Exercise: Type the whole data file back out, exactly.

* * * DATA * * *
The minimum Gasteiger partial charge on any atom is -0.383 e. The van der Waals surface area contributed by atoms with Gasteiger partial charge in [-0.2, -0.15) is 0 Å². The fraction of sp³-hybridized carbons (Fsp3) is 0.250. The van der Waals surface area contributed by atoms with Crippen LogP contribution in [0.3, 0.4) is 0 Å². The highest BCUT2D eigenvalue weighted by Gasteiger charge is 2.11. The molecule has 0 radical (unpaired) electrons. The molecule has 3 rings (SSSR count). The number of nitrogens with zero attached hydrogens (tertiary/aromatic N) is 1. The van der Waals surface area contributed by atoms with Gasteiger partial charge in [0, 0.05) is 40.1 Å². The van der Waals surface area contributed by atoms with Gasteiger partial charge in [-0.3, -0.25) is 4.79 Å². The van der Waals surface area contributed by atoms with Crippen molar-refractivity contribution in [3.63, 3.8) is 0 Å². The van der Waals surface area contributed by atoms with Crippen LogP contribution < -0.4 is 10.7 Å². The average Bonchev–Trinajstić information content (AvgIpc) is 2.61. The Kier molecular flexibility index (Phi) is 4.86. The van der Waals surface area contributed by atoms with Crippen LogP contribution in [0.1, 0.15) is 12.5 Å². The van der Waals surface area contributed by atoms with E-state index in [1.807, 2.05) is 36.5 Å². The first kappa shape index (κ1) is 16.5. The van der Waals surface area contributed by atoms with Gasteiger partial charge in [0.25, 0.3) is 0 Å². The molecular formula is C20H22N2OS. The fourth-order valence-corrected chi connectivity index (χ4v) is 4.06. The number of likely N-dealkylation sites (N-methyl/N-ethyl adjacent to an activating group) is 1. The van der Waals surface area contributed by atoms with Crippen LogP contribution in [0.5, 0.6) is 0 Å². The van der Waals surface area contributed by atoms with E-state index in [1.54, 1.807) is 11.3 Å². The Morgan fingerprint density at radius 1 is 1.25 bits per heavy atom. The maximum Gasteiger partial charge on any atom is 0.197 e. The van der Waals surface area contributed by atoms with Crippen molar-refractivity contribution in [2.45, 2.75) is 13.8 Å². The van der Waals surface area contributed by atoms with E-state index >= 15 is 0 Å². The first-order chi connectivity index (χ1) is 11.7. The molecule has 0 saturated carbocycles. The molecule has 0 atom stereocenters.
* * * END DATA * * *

The minimum Gasteiger partial charge on any atom is -0.383 e. The van der Waals surface area contributed by atoms with Gasteiger partial charge in [-0.2, -0.15) is 0 Å². The fraction of sp³-hybridized carbons (Fsp3) is 0.250. The van der Waals surface area contributed by atoms with Crippen LogP contribution in [0.3, 0.4) is 0 Å². The highest BCUT2D eigenvalue weighted by Gasteiger charge is 2.11. The molecule has 0 radical (unpaired) electrons. The molecule has 3 rings (SSSR count). The number of nitrogens with zero attached hydrogens (tertiary/aromatic N) is 1. The van der Waals surface area contributed by atoms with Gasteiger partial charge in [0, 0.05) is 40.1 Å². The van der Waals surface area contributed by atoms with Gasteiger partial charge in [-0.3, -0.25) is 4.79 Å². The van der Waals surface area contributed by atoms with Crippen molar-refractivity contribution in [3.63, 3.8) is 0 Å². The van der Waals surface area contributed by atoms with Crippen LogP contribution < -0.4 is 10.7 Å². The average Bonchev–Trinajstić information content (AvgIpc) is 2.61. The Kier molecular flexibility index (Phi) is 4.86. The van der Waals surface area contributed by atoms with Crippen LogP contribution in [0.1, 0.15) is 12.5 Å². The van der Waals surface area contributed by atoms with E-state index in [1.807, 2.05) is 36.5 Å². The first kappa shape index (κ1) is 16.5. The van der Waals surface area contributed by atoms with Gasteiger partial charge in [0.25, 0.3) is 0 Å². The molecular formula is C20H22N2OS. The fourth-order valence-corrected chi connectivity index (χ4v) is 4.06. The number of likely N-dealkylation sites (N-methyl/N-ethyl adjacent to an activating group) is 1. The van der Waals surface area contributed by atoms with Crippen LogP contribution in [0.5, 0.6) is 0 Å². The van der Waals surface area contributed by atoms with E-state index in [1.54, 1.807) is 11.3 Å². The Morgan fingerprint density at radius 1 is 1.25 bits per heavy atom. The maximum Gasteiger partial charge on any atom is 0.197 e. The van der Waals surface area contributed by atoms with Crippen molar-refractivity contribution in [2.45, 2.75) is 13.8 Å². The van der Waals surface area contributed by atoms with E-state index >= 15 is 0 Å². The first-order chi connectivity index (χ1) is 11.7. The molecule has 0 saturated carbocycles. The molecule has 0 atom stereocenters.